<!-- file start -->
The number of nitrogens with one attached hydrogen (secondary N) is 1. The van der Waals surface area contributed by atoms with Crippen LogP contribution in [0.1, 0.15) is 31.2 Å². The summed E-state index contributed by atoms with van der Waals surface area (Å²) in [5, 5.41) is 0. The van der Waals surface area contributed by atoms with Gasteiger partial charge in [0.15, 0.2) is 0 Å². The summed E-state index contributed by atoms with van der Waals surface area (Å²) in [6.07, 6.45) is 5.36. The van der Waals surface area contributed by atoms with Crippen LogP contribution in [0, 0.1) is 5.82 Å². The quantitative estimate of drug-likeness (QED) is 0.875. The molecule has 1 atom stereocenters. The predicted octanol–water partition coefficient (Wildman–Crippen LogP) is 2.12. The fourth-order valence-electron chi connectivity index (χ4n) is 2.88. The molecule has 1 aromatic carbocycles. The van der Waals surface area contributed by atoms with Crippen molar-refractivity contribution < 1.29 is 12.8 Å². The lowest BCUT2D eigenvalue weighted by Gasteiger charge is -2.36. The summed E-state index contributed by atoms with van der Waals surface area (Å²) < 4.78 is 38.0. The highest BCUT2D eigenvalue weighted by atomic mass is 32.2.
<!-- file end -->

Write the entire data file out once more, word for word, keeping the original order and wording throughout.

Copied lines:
The number of nitrogens with one attached hydrogen (secondary N) is 1. The van der Waals surface area contributed by atoms with Crippen LogP contribution in [0.1, 0.15) is 31.2 Å². The summed E-state index contributed by atoms with van der Waals surface area (Å²) in [5, 5.41) is 0. The van der Waals surface area contributed by atoms with Gasteiger partial charge in [0.15, 0.2) is 0 Å². The summed E-state index contributed by atoms with van der Waals surface area (Å²) in [6.07, 6.45) is 5.36. The van der Waals surface area contributed by atoms with Crippen LogP contribution in [0, 0.1) is 5.82 Å². The quantitative estimate of drug-likeness (QED) is 0.875. The molecule has 1 atom stereocenters. The predicted octanol–water partition coefficient (Wildman–Crippen LogP) is 2.12. The fourth-order valence-electron chi connectivity index (χ4n) is 2.88. The molecule has 1 aromatic carbocycles. The van der Waals surface area contributed by atoms with Crippen molar-refractivity contribution < 1.29 is 12.8 Å². The lowest BCUT2D eigenvalue weighted by Gasteiger charge is -2.36. The summed E-state index contributed by atoms with van der Waals surface area (Å²) < 4.78 is 38.0. The highest BCUT2D eigenvalue weighted by atomic mass is 32.2.